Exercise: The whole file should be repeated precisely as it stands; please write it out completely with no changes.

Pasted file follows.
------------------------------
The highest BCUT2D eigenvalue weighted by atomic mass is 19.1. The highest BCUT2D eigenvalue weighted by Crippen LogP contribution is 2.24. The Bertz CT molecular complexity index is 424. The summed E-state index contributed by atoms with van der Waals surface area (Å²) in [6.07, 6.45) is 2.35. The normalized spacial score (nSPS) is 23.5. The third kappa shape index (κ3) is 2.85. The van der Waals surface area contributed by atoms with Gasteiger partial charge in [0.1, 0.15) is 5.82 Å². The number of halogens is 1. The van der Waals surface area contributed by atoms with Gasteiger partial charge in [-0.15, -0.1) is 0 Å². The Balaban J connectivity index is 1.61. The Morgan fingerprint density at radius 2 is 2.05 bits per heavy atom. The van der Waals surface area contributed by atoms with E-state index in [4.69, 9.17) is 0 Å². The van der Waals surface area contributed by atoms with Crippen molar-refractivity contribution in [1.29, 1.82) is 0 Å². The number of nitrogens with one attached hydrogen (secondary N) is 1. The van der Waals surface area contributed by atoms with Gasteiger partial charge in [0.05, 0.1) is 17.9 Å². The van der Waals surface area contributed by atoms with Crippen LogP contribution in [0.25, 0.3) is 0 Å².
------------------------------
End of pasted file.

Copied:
The highest BCUT2D eigenvalue weighted by atomic mass is 19.1. The highest BCUT2D eigenvalue weighted by Crippen LogP contribution is 2.24. The Bertz CT molecular complexity index is 424. The summed E-state index contributed by atoms with van der Waals surface area (Å²) in [6.07, 6.45) is 2.35. The normalized spacial score (nSPS) is 23.5. The third kappa shape index (κ3) is 2.85. The van der Waals surface area contributed by atoms with Gasteiger partial charge in [0.1, 0.15) is 5.82 Å². The number of halogens is 1. The van der Waals surface area contributed by atoms with Gasteiger partial charge in [-0.15, -0.1) is 0 Å². The Balaban J connectivity index is 1.61. The Morgan fingerprint density at radius 2 is 2.05 bits per heavy atom. The van der Waals surface area contributed by atoms with E-state index in [4.69, 9.17) is 0 Å². The van der Waals surface area contributed by atoms with Crippen molar-refractivity contribution in [1.29, 1.82) is 0 Å². The number of nitrogens with one attached hydrogen (secondary N) is 1. The van der Waals surface area contributed by atoms with Gasteiger partial charge in [0.05, 0.1) is 17.9 Å². The van der Waals surface area contributed by atoms with Crippen LogP contribution in [0.25, 0.3) is 0 Å².